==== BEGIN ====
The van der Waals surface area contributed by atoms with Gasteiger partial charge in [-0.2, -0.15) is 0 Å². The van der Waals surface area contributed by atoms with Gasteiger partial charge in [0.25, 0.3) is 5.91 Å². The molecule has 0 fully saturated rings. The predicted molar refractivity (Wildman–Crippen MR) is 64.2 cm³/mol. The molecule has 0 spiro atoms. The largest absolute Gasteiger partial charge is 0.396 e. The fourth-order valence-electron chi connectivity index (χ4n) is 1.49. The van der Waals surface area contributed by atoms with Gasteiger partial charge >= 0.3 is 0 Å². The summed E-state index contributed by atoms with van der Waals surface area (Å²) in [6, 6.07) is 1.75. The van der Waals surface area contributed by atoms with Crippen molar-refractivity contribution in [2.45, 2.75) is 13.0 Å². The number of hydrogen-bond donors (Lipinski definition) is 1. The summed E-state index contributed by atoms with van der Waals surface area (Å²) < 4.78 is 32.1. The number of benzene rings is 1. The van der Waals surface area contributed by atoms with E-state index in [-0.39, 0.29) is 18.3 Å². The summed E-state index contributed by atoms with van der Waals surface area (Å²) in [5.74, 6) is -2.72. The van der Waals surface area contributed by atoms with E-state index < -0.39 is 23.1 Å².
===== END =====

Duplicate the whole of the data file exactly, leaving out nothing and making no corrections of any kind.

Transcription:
The van der Waals surface area contributed by atoms with Gasteiger partial charge in [-0.2, -0.15) is 0 Å². The van der Waals surface area contributed by atoms with Gasteiger partial charge in [0.25, 0.3) is 5.91 Å². The molecule has 0 fully saturated rings. The predicted molar refractivity (Wildman–Crippen MR) is 64.2 cm³/mol. The molecule has 0 spiro atoms. The largest absolute Gasteiger partial charge is 0.396 e. The fourth-order valence-electron chi connectivity index (χ4n) is 1.49. The van der Waals surface area contributed by atoms with Gasteiger partial charge >= 0.3 is 0 Å². The summed E-state index contributed by atoms with van der Waals surface area (Å²) in [6, 6.07) is 1.75. The van der Waals surface area contributed by atoms with Crippen molar-refractivity contribution in [2.45, 2.75) is 13.0 Å². The number of hydrogen-bond donors (Lipinski definition) is 1. The summed E-state index contributed by atoms with van der Waals surface area (Å²) < 4.78 is 32.1. The number of benzene rings is 1. The van der Waals surface area contributed by atoms with E-state index in [-0.39, 0.29) is 18.3 Å². The summed E-state index contributed by atoms with van der Waals surface area (Å²) in [5.74, 6) is -2.72. The van der Waals surface area contributed by atoms with E-state index < -0.39 is 23.1 Å².